4 min read

7 Habits of Highly Effective Newsletters

Hi Friends,

It's getting colder in the city but we still have not seen a big snow this season. I like the snow, and look forward to it every year when winter comes around. ❄️


7 Habits of Highly Effective People: I'm currently in a self-improvement phase, basically just getting my shit together in a way that I haven't really been able to do before. And so I'm spending some time reading what people have written on the subject. I'm mostly interested in things that have stood the test of time, books that have maintained an outstanding reputation for years or decades after they were published. My most recent read on the subject was 7 Habits, which I finished this week.

I have yet to really process my thoughts on it, but I can say at this point that I see why it has the reputation it does. Not everything in the book is groundbreaking. Many ideas in the book I have come across in other ways before, just by nature of living and operating in the world. But the framing and explanation of the why behind everything is a big value add.

A Brief History of Time: I've been reading this book on my phone when I get little snippets of time here and there. Now that I finished 7 Habits I'll be able to focus on this one as my primary book and hopefully finish it this weekend.

I think I just picked up this book because it's just considered such a classic in society, and I wanted to read something about relativity and black holes. I'm almost halfway through and I'm loving it. It's really the perfect layman introduction to the current state of physics. I should have read it a long time ago!

I've had a passing interest in physics and astronomy for years, so most of the concepts are not new to me, but regardless it's taught me some really interesting things. For example, the chapter I was reading today is about how stars can collapse into black holes, and it says that neutron stars have "a radius of only ten miles or so and a density of hundreds of millions of tons per cubic inch." That's insane!

Life Org System

Last week I said I would write about the system I use to manage my life. I basically use David Allen's Getting Things Done system adapted into the Notion app.

Some core principles that make everything work.

  1. When you think of something that you need to do, write it down immediately. Getting it out of your head means a) you won't forget about it, and b) the act of trying to remember it won't block other thoughts from happening.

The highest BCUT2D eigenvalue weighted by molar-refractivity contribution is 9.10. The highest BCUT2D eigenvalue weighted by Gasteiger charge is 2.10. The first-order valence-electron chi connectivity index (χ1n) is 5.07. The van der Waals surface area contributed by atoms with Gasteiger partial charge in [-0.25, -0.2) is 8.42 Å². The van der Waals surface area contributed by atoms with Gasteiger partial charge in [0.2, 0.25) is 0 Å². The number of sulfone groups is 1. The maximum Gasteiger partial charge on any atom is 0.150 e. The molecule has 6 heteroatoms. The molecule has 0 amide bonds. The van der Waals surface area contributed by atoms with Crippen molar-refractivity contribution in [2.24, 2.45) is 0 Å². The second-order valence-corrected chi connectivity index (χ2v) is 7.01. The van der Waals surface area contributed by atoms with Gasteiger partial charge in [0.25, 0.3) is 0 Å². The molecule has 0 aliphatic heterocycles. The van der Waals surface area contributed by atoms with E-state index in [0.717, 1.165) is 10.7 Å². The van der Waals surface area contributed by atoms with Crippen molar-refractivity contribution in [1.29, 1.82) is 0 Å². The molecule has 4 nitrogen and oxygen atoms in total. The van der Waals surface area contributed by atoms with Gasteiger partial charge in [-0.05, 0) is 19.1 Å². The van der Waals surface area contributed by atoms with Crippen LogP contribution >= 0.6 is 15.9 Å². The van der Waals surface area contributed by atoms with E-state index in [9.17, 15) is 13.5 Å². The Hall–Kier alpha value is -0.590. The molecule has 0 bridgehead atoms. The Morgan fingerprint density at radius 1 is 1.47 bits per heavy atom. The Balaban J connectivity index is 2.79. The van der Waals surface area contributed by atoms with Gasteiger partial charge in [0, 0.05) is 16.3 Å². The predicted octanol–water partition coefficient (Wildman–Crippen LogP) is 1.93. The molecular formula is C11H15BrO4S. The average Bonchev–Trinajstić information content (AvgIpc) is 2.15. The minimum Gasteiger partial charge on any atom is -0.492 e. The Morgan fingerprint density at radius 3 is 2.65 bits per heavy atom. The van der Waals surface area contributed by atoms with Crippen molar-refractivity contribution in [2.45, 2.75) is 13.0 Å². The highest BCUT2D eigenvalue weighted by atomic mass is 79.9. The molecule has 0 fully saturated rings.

2. Review and clean things up once a week. The system only works if it stays up to date. During the week, when you're running around at work and errands, things will fall out of date and out of place. If things are allowed to stay that way for long, the system will become cluttered, ineffective, and will probably do you more harm than good.

There is more to the philosophy than that, but for me, those are the most important practices.

I've tried a bunch of different tools and systems over the years without much success. The fact that GTD works for me is probably some combination of the quality of the ideas and the fact that I'm willing to putting in the required effort. I haven't always been willing to put in the required effort to keep an organized life, and so other systems not working for me isn't necessarily a reflection of those systems.

The ideas behind GTD are tool-agnostic. It's up to you how you want to implement them. I use Notion because it's extremely flexible and versatile, and I can construct pretty much the exact interface I need. Also it looks nice, and aesthetics are important to me in the tools I use. I want to enjoy working inside my organization system.

Here is what my Notion dashboard looks like.

I just blurred out some things I'd prefer not to share with the world :)

Basically I keep everything in a single database and create views for each context that I use frequently.

I have a board at the top of the dashboard which shows me everything that I scheduled for the current day. Also in the top row are quick links to pages I use for managing and writing about different projects. And finally my daily habit tracker in the top right.

Below those views I have tables for tasks falling into the Inbox and Next status. I also have a list of active projects, and a list of goals that I've set for the current quarter.

And finally, at the bottom of the dashboard is a calendar view which gives me insight on what is coming up in the next month.

In the end, tools are simply one part of an effective system. The process by which you use the tools is, in my opinion, more important. And the most important part is the time and energy you dedicate to the practice. Tools and processes can't live an effective life for you, that's your responsibility.

Stay safe and see you next week ❤️